Itâ€™s truly one of the most dreaded realities in the search business.
Although this phenomenon happens rarely â€“ it does happen.
Search consultants engage in a retained search assignment and perform the search execution flawlessly. The profiling, sourcing and identification of the perfect candidate for a critical senior level technology opening is performed â€¦by the book. The initial screening goes well, the candidate interviews also go well and the candidate is more than just mildly interested. Then itâ€™s on to the position questionnaire to further test their commitment and once again – they deliver. They take part in the requisite client driven psychometric testing with no hesitation whatsoever. Letâ€™s not forget the battery of interviews with multiple executives, lunches and dinners and more testing and reference checks to further qualify this seemingly stellar candidate. Itâ€™s a love affair on both sides of the table. Perfect!
The â€œtrial closeâ€ of the candidate goes as planned. You further qualify them and their family on the relocation â€“ everything appears to be â€œall systems goâ€. The verbal offer is made and presented to the candidate. Once again â€“ everyone is â€œall goodâ€ and this search appears to be on â€œfinal approachâ€ and coming to closure. Finally, the written offer is delivered to the candidate and he/she nods their head north and south and they happily execute the offer letter with enthusiastic anticipation of starting their new career and joining the new organization. The prospective new employer makes preparations for their new arrival. Internal (sometimes external) communications are drafted, offices are cleaned while business cards, laptops, PDAâ€™s and cell phones are all ordered so the new executive can â€œhit the ground runningâ€ on their arrival.
Then all of the sudden something strange happens – and you feel it in your gut. You follow-up (as you always to prior to the start date) multiple times with the candidate just to touch base and something just feels different. Itâ€™s in their tone of voice, their energy level, interest level or enthusiasm. Orâ€¦ worseâ€¦you leave multiple voice mail messages for this individual to follow-up with no return correspondence. OUCH!!! Something is wrong hereâ€¦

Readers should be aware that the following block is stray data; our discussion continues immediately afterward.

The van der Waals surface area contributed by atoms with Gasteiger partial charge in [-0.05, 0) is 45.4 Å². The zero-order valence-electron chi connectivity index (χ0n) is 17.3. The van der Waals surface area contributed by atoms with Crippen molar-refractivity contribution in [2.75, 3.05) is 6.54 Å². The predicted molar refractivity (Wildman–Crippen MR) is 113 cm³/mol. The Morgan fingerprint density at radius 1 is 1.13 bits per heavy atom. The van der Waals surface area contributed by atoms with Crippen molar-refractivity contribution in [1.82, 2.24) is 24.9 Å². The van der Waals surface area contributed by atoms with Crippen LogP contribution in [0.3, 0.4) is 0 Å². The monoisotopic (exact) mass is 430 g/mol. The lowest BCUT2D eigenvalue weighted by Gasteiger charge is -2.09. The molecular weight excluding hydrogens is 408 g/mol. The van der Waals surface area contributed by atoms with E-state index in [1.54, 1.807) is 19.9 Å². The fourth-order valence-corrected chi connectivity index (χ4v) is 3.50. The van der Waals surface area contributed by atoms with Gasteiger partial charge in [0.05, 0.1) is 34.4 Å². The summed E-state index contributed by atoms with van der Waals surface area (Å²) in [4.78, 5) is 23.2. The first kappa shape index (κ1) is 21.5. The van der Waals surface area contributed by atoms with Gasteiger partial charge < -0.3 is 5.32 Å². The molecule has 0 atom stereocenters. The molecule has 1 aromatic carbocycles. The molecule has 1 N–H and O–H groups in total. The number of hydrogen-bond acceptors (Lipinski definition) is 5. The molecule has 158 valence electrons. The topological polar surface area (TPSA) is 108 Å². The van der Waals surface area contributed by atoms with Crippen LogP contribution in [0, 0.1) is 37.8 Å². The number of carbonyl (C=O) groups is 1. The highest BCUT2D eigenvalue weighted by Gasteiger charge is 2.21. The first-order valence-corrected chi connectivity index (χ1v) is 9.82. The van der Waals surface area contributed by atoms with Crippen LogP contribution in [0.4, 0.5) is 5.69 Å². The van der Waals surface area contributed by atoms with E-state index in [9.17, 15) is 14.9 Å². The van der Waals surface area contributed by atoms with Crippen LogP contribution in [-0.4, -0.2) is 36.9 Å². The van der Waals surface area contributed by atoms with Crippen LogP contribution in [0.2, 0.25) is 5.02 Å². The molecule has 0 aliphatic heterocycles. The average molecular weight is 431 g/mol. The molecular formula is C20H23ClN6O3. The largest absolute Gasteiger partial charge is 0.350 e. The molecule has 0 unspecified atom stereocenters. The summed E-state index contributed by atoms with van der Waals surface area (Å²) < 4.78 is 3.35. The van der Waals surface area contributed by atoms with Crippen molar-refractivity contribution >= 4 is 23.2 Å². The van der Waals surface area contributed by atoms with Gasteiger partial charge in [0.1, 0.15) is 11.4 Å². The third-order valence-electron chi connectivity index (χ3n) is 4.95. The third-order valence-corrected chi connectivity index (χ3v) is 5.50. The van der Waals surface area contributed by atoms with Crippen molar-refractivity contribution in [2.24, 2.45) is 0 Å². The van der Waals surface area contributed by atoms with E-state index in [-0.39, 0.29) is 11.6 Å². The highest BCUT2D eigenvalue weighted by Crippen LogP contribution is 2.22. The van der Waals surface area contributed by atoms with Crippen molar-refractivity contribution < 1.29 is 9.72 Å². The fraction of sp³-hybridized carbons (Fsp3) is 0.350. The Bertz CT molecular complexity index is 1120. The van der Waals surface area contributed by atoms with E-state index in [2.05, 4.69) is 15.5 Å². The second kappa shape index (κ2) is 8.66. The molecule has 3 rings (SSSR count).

Finally you get an e-mail or voice mail (they are scared to death to talk to you by phone or in person) from your star candidate letting you know they have decided to stay with their current employer and withdraw their name from this search. UNREAL!!! Often, itâ€™s the classic self-serving method some candidates use by negotiating with the written offer (they have in hand) with their current employer to increase their compensation or position in the organization. Sometimes itâ€™s simply a matter of fear or it could be family reasons or personal reasons that they decide to opt out. In any event â€“ it is a painful outcome. Just painful.
If you EVER get to the point where you are not 100% committed to accept an offer, change your career and SHOW UP on your first day to commence work – let someone know as early as possible. You really owe it to the company and the search firm that invested so much time and money pursuing you as their candidate of choice! So…. PLEASE PLEASE inform them EARLY in the process if you decide not to continue as a candidate. Never at the last minute! It is bad form – and just the wrong thing to do.
Healthcare IT has twoâ€¦maybe three degrees of separation – at best. Someone knows someone else that knows you. Remember that the next time you attempt to â€œfloat a trial balloonâ€ with a search firm or a prospective new employer unless you are serious about your intentions and you plan to â€œSHOW UP!!!
Nowâ€¦thatâ€™s not too much to ask is it?